In a newly added section, Iris Bell, MD, PhD, discusses the concept of integrative medicine, a patient-centered, whole-person care approach provided by mainstream healthcare providers who use both conventional and CAM modalities to treat conventionally diagnosed conditions. Dr. Bell emphasizes that the ultimate goal of integrative medicine is not merely to resolve a disease process or render the absence of disease but to promote a complete physical, mental, and social well-being for the patient. She also raises valid concerns and controversies regarding current integrative treatment modalities, the most important being the safety concerns of the consumable products. Dr. Bell discusses concerns regarding under-regulation of supplement and herbal products used in integrative medicine, as well as other concerns such as adverse side effects, interactions with other prescription medications, frequently unknown pharmacokinetics, frequently unknown pharmacodynamics, and inconsistent quality control.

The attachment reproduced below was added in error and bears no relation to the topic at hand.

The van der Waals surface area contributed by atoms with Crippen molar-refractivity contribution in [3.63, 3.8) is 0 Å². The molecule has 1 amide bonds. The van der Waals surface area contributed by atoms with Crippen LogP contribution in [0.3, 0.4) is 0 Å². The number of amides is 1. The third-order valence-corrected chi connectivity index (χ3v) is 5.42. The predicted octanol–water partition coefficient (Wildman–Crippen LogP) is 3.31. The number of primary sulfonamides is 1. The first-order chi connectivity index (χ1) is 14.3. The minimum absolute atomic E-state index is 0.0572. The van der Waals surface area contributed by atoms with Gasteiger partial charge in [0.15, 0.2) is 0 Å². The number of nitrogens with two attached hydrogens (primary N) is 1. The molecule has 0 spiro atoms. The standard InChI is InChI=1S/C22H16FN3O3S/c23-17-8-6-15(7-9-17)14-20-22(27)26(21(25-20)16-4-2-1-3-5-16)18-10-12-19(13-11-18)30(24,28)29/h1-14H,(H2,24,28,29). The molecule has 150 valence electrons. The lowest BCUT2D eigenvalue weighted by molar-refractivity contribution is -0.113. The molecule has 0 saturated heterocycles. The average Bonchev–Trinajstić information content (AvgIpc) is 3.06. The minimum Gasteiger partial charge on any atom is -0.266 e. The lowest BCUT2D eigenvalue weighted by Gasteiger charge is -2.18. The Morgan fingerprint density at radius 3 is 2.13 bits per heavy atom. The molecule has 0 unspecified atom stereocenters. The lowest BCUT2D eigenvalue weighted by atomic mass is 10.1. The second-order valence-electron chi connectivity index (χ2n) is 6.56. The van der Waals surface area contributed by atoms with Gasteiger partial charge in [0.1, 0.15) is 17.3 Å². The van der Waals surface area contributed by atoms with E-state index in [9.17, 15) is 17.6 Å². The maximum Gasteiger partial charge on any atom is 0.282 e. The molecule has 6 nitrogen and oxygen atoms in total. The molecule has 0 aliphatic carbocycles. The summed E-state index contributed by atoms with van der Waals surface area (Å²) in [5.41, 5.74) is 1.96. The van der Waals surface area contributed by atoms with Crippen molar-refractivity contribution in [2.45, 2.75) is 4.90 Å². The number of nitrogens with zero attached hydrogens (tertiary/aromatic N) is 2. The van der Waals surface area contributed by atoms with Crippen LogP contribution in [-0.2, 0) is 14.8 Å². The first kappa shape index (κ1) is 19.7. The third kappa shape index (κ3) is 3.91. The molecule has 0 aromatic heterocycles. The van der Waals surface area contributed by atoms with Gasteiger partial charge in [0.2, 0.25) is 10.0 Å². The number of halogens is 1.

The rest of Part 1 addresses the growth in demand for CAM and the products used in the United States. CAM is taking a larger part of US healthcare spending with a 9.7% annual increase in CAM-related product sales, exceeding $29.97 billion in 2006. CAM topics have also increased in scientific literature and National Institutes of Health (NIH) research funding, although criticism remains regarding CAM’s inability to meet evidence standards acceptable within orthodox medicine. Dr. Kayne discusses several roadblocks in alternative medicine research that have resulted in scant evidence-based data in the field as compared with conventional medicine. Main reasons include lack of financial support and research skills, difficulty in research design, variable quality of research, and quality control of the products used, as well as the practitioner’s use of therapy based on anecdotal evidence.
In Part 2, the author examines homeopathy, anthroposophy, medical herbalism, aromatherapy, and flower remedy therapy. He discusses the background philosophy, unique approach, preparation methods, medicines used, and most commonly treated conditions for each specific modality. He includes in-depth safety concerns, evidence-based results regarding efficacy, and resource lists for further information on each of the therapies.